Negotiating Your Salary
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Negotiating Your Salary
A successful salary negotiation is one where both the prospective employee and the hiring organization come away satisfied. Negotiation requires planning and preparation.
Keep expectations in line with reality. Many entry-level positions are structured and non-negotiable. Additional factors, including benefits, work schedule, and salary review date may be negotiable, and can be considered if a firm offer is low. For an entry-level position, don't overlook the benefit of gaining experience if you feel it is a job you will enjoy and learn from.
Resume and Cover Letter
Do not give details of previous salary or mention salary requirements on a resume. If the employer has requested this information, state it at the end of the cover letter. Include special factors, such as the position was part-time while attending school or was in a different field. State salary requirements as "open" or "negotiable." Always be honest about previous salaries, as this can be easily verified, but you can include information regarding benefits to increase the total value of your compensation.
It is very important to do your homework before meeting with a prospective employer. By researching the organization on the Internet and by talking with others, you can obtain information useful in salary negotiations. Research what your worth is, based on your education and experience. There are many tools available to explore salaries in your field: Onet Online, Salary.Com, JobSearch, Jobweb, or in the Choices computer program at the Career Center. Talk to individuals doing the same kind of work, taking into consideration geographic area and current supply and demand.
Determine your ideal salary and the minimum salary you will accept based on your research.
Wait for the employer to bring up compensation. Focus on what you bring to the organization while learning more about the position. If they are interested in hiring you, they will eventually discuss salary, possibly at a second interview. The individual who mentions a figure first generally has less power in a negotiation. If you are asked for your salary requirements, you can ask about the range they had in mind. If you cannot avoid answering the question, stay close to your high figure, since you can negotiate down but not up. Keep in mind your minimum figure (which you don't tell the employer); if the offer falls below this, you will need to decide whether benefits and career potential make up for the difference.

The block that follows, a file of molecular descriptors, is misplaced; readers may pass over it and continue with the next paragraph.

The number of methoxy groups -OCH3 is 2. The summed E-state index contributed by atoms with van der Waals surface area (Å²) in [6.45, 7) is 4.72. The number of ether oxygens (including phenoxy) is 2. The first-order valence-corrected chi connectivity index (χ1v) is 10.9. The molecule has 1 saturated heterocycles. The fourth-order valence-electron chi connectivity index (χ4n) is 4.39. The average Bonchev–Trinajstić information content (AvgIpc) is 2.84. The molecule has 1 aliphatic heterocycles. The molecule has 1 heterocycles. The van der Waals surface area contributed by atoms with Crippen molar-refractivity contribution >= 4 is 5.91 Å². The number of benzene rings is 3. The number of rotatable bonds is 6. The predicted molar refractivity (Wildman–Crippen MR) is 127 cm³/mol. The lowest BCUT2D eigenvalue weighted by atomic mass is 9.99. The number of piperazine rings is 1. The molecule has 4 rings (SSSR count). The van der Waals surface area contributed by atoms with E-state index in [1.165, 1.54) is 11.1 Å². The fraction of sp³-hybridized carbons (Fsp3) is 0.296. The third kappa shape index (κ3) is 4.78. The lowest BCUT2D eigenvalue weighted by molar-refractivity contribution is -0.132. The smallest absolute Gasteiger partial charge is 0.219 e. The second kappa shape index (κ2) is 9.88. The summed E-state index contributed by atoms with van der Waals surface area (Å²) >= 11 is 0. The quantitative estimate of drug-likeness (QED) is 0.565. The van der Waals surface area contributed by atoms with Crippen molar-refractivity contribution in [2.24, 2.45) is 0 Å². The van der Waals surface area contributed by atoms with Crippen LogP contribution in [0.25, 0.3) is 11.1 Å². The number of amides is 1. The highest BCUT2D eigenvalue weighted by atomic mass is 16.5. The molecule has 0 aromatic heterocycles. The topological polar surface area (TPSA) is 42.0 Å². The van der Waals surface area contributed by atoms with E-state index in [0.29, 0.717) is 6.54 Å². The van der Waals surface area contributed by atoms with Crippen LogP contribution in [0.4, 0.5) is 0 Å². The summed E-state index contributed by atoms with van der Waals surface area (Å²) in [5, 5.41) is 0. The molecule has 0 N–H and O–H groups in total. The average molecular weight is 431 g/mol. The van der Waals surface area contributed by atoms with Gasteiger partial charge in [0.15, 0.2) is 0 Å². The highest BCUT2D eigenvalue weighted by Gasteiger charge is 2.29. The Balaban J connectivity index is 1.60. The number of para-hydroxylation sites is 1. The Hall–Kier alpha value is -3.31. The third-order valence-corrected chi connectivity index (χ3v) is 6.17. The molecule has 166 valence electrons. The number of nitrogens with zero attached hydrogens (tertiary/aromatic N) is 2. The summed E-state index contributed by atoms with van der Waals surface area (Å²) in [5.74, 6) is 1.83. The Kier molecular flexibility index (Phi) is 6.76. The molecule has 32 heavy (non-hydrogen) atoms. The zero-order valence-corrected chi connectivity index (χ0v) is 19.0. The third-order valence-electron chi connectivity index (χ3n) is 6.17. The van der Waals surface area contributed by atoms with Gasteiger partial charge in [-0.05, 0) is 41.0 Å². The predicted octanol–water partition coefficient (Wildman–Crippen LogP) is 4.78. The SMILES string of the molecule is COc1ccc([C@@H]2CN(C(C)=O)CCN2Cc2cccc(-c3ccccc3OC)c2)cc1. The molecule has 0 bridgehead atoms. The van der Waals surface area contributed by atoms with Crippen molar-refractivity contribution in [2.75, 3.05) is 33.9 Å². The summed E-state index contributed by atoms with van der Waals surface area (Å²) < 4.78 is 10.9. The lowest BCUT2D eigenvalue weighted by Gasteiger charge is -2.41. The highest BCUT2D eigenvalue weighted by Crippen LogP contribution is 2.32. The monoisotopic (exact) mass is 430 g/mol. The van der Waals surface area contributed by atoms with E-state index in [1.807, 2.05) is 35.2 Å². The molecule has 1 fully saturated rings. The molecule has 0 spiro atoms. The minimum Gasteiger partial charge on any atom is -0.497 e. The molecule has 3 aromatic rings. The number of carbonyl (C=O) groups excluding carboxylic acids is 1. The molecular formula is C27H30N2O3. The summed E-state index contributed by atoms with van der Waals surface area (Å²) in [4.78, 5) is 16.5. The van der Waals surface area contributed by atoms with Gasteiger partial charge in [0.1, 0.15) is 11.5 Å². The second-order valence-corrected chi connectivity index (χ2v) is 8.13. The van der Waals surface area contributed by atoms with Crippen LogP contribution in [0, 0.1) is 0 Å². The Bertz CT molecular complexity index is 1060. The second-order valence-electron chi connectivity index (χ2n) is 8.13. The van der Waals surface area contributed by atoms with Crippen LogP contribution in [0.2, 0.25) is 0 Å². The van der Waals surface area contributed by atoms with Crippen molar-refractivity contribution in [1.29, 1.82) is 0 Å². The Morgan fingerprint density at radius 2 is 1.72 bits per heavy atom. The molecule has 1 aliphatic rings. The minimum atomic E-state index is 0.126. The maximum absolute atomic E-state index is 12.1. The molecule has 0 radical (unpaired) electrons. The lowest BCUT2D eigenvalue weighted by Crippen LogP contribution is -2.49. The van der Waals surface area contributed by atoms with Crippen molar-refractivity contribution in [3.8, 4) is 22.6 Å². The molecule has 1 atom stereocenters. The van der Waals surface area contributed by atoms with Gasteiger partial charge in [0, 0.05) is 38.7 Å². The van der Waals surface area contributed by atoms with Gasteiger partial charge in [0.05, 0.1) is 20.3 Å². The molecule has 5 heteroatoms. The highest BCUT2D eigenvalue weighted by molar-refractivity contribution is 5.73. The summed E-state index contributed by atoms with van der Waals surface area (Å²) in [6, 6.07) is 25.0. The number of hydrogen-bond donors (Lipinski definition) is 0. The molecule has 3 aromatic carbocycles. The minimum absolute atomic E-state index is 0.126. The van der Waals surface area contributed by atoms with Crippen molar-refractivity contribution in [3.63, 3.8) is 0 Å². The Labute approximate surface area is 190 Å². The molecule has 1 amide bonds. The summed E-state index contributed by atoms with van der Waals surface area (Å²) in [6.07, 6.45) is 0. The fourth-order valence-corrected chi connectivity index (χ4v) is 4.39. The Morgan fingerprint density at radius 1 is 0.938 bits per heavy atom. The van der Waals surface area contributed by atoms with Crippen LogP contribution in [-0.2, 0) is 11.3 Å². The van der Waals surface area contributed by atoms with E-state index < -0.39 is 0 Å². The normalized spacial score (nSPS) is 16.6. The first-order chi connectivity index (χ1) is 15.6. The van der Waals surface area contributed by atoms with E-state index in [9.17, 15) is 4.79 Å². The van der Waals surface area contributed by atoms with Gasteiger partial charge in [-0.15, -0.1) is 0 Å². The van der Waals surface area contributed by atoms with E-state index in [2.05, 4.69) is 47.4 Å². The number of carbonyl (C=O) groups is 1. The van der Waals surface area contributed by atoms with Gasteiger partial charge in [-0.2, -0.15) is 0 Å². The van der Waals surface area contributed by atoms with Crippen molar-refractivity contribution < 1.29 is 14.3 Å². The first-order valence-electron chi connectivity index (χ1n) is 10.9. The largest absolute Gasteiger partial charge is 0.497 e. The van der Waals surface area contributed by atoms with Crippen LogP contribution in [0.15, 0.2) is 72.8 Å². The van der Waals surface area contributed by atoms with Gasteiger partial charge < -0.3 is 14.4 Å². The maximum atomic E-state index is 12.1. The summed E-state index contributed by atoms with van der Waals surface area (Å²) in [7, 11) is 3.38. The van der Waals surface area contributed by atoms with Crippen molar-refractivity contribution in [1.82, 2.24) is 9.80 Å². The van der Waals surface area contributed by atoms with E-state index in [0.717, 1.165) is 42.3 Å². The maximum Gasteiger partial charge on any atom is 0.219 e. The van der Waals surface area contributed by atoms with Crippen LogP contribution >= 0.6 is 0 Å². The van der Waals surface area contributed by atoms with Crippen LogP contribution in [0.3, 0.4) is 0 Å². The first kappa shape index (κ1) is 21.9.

Evaluating the Offer
After a firm offer is made, you need to determine if you want to accept. If you would like time to consider the salary or other factors, it is acceptable to ask for some time to make your decision. Most employers will not expect you to accept immediately. After thinking about it, if you feel you want to make a counter offer, you can do so, but the employer may say no. Do not accept a position where salary or other factors leave you very dissatisfied, as you will have a negative attitude. If you are considering another position in which you have more interest, you will then have to make a decision whether to accept the firm offer. Once you have accepted, any negotiations with other employers should be terminated. If you accept the position, ask the employer to give you the offer in writing, including benefits. If you reject the offer, write a letter to the employer thanking him/her, in addition to gracefully turning the offer down verbally.
Counter Offer from Current Employers
If you are leaving a previous position, occasionally your current employer will make a counter offer, increasing your salary or benefits so you will remain. It generally is not a good idea to accept a counter offer. Will remaining solve the problems? The relationship with the current employer may change; they might assume you will continue to look for jobs.